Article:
“When we visited the region, villagers told us that they had pleaded with the government to help them after receiving warning letters from the bandits ahead of attacks but had received no protection. The Nigerian authorities have repeatedly claimed to be tackling the situation, but the mounting death toll tells a different story,” she said.
She added that on Friday, July 27, 18 villages in the Mashema, Kwashabawa and Birane districts of Zurmi local government area of Zamfara State were attacked, leaving at least 42 people dead.
Ojigho said at least 18,000 residents of the affected villages, who were displaced took refuge at various locations in the local government headquarters. The following day, 15 people were kidnapped in Maradun local government area.
“On Saturday, July 28, President Muhammadu Buhari announced the deployment of 1,000 troops to Zamfara. This is the third time since November 2017 that the authorities have deployed the military in response to attacks, but villagers told Amnesty International that this had not translated into protection for remote, vulnerable communities,” Ojigho said.
A major fear, already underscored by the federal government is that the persistent attacks on residents of Zamfara State by bandits will affect food security in the country, but such a statement is being considered defeatist and irresponsible in some quarters, because rather than tackle the menace headlong, government has begun to create excuses for inefficiency.
Minister of Interior, Alhaji Abdulrahman Dambazau, said during an on-the-spot assessment of the activities of the bandits in the state that “Since those affected by the killings are largely the agrarian rural dwellers, the activities of bandits will have a serious impact on agriculture and food security.”
He issued a final warning to the bandits to stop attacking innocent citizens, saying the federal government would descend upon them and “I want to assure them that they cannot withstand the consequences.”
He said stakeholders in the security sector in the state would meet to fine-tune the new measures that would be used in tackling the threat posed by the bandits and as such advised the hoodlums to immediately surrender and embrace peace.
“This administration will continue to go to any length to protect the lives and properties of the citizens, because any single innocent life lost has a devastating effect on the nation and is unacceptable,” Dambazau said, even when the threat has yielded no results.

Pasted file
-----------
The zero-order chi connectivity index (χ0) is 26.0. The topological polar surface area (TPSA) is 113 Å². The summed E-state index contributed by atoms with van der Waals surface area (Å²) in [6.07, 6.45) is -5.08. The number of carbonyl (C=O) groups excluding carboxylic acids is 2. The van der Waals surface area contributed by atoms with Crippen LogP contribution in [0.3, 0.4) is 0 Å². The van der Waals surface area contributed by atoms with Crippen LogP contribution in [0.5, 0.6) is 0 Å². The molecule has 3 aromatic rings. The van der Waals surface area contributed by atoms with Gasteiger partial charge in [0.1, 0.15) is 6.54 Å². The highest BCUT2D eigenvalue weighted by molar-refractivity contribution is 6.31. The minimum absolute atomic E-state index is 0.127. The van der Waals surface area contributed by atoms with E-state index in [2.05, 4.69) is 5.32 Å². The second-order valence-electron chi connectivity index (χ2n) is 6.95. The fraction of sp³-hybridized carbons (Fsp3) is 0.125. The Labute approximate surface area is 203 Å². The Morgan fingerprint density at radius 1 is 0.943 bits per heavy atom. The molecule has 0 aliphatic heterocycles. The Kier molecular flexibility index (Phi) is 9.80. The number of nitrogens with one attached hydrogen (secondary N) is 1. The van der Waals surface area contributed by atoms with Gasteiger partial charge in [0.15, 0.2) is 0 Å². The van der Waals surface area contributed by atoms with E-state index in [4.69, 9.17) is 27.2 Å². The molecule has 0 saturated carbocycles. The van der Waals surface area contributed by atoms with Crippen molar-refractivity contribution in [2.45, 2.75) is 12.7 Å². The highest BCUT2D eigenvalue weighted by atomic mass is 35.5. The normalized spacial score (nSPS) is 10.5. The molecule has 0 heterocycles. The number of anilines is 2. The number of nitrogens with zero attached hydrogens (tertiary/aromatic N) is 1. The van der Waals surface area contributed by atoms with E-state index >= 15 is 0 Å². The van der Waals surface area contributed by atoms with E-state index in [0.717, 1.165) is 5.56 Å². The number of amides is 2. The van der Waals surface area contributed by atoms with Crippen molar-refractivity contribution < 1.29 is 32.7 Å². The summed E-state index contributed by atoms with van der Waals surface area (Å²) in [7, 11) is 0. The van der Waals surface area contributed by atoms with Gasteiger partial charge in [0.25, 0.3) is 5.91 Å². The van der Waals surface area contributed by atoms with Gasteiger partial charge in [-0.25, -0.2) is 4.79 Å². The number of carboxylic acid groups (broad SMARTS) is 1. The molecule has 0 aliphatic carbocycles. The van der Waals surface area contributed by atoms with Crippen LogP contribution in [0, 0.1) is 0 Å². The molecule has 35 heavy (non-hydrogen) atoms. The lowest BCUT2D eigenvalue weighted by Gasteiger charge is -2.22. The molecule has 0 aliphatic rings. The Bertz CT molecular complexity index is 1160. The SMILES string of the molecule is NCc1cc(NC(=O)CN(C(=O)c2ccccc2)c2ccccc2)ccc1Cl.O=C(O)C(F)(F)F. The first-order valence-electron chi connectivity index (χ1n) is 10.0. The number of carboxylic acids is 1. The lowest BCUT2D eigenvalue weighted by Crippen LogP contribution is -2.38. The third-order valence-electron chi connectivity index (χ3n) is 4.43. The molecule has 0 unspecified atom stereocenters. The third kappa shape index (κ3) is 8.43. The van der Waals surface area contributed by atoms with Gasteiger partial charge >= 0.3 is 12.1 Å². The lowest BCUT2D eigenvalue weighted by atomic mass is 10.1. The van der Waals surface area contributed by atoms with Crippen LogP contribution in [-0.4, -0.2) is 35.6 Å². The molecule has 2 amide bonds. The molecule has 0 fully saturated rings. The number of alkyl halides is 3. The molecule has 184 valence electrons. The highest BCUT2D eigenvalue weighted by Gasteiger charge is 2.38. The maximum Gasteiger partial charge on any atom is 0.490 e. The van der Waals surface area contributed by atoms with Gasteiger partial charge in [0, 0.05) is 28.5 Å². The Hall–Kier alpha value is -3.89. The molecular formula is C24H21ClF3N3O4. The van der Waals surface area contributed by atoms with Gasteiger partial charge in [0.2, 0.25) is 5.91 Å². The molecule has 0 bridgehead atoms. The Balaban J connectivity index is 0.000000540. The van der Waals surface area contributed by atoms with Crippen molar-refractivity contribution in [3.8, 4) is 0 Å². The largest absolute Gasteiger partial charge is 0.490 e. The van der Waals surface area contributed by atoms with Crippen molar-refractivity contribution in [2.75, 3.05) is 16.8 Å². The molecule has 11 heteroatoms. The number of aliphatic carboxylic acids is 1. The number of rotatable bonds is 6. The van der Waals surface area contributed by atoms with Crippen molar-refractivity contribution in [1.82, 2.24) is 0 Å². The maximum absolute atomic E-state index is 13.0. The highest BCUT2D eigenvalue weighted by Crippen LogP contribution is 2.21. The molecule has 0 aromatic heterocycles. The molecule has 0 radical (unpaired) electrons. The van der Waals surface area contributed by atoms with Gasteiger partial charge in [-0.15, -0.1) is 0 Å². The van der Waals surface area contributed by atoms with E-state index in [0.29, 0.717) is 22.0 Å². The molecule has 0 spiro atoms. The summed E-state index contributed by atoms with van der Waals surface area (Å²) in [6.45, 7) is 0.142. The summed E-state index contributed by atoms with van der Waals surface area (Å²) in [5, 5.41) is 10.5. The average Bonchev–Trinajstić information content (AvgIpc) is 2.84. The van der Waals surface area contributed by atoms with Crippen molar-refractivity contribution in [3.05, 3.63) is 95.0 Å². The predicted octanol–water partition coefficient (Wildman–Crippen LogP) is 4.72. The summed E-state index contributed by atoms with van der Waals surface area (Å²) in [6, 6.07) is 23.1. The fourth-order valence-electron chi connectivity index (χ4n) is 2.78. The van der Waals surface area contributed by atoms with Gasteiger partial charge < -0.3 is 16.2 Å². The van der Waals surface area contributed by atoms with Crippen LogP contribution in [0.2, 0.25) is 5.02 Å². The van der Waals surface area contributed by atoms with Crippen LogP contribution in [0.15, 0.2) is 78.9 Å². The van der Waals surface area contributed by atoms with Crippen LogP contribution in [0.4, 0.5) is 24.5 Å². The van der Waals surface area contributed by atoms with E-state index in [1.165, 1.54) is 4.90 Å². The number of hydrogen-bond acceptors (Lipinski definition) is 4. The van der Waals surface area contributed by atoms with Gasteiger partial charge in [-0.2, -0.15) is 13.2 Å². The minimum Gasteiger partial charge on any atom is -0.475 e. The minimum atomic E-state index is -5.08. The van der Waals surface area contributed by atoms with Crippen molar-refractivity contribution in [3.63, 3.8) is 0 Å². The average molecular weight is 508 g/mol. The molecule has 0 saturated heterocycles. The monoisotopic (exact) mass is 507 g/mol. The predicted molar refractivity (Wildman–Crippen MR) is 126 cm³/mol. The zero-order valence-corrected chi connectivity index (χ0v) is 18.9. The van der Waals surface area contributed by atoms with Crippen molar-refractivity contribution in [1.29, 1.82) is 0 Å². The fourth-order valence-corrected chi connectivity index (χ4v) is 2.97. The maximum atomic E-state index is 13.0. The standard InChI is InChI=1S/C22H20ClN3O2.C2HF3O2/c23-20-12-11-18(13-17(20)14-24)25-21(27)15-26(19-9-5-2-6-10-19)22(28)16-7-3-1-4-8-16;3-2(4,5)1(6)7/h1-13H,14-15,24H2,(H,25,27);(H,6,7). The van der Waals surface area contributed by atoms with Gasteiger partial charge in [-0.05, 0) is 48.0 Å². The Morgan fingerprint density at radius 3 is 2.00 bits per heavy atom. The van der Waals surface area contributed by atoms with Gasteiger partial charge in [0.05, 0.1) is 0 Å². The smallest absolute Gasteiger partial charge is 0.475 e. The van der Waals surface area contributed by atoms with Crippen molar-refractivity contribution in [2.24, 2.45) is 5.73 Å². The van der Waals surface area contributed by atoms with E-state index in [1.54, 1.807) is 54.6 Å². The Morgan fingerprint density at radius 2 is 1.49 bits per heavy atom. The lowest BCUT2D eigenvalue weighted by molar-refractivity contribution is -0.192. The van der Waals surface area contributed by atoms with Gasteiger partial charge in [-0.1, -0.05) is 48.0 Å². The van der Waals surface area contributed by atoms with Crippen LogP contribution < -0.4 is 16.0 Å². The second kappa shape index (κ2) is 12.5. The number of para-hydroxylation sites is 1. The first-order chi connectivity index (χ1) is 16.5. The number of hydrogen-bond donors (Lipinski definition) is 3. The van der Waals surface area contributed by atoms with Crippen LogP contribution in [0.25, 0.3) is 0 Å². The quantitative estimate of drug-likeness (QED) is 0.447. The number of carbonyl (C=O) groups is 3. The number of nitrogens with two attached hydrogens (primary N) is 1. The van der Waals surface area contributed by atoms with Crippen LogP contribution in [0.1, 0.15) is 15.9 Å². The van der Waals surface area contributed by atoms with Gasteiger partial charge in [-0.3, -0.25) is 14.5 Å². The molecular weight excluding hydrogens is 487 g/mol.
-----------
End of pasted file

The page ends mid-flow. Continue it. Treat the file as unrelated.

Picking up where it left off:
President Buhari’s leadership has witnessed series of violence across Nigeria and as usual, he merely condemned the killings, saying “These horrendous acts of violence are crimes against humanity. This violence must stop.”
Expressing his deepest condolences to the families of those killed, the government and people of Zamfara State, the President also wished those injured a speedy recovery.
He has since ordered the Chief of Air Staff, Air Marshall Abubakar Baba Sadiq to carry out an assessment trip to Zamfara and Sokoto States on Christmas and Boxing days, reassuring residents of the two states as well as Kaduna, Niger and Taraba, who have been victims of armed banditry that their safety was an enduring commitment of his administration and would continue to ensure that security agencies work round the clock to protect local populations.
Already, a special operation by the Nigerian Armed Forces, Police, Department of State Services and the Nigerian Security and Civil Defence Corps, is being put together to ensure that peace and stability is returned in the region.
The president is particularly optimistic that the Special Forces deployed in each of the local governments in Zamfara State would respond to the security challenges in the North-central and North-west. He hoped that the measures, among others, would be intensified to flush out the bandits from wherever they are.
It was against this development that the Nigerian Air Force deployed two attack helicopters to its base in Zamfara. The helicopters were received at the NAF 207 Quick Response Group, Gusau, and by the Commander, Group Captain Caleb Olayera, who noted that the facilities would help in tracking and arresting criminal elements disturbing the state.
The NAF consequently constructed two helipads at the base, in preparation for the combat helicopter gunships to be fully operational from Gusau and this would boost air operations within the state and environs.
The Air Officer Commanding, Special Operations Command, Air Vice Marshal Ismaila Kaita, said the Air Force would collaborate with other security agencies to tackle the security challenges in the state.
But opposition Peoples Democratic Party (PDP) has labelled the recent killings in the state as part of major failures of the administration.
In a statement by its spokesman, Kola Ologbondiyan, PDP said it shared in the anguish of the victims and relations of the slain, who daily live with the devastating trauma of the escalated bloodletting and killing of their loved ones, by marauders, who still roam the area “in spite of the propaganda and lip service by the Muhammadu Buhari administration.”
The party said the ugly situation in the country is an undisputed testimony of the failure of President Buhari’s administration to provide adequate security for Nigerians, especially in the troubled states, despite his promises as well as the huge resources at his disposal to tackle insurgency.
Also, President of the Senate, Dr. Bukola Saraki has condemned the killings and described them as “barbaric and unacceptable.” Saraki said the killings were a major threat to the nation’s democracy, hence the need for security agencies to come up with a strategy to tackle the menace.
Speaking through his Special Adviser on Media and Publicity, Mr. Yusuph Olaniyonu, Saraki said the Zamfara killings were not getting enough attention from the media and the non-governmental organisations.
No doubt, Nigeria has had too many issues of insecurity and so, government must spare the citizenry the misfortune of yet another horror that is gradually building up in Zamfara by being proactive in addressing the killings.
Of course, there are many theories about the factors fuelling the crisis in the state, one of which is the speculation that the illegal mining of gold in the state by some highly placed persons is largely responsible for the increase in the bandits in the state as the foot soldiers used for the illegality are usually heavily armed to discharge their duties. It has also been identified as one reason the military operation in the state has not been effective because of vested interest.
This is why government must look beyond issuing terse statements or mere condemnation of the killings but get cracking with the ultimate goal of containing the menace of banditry.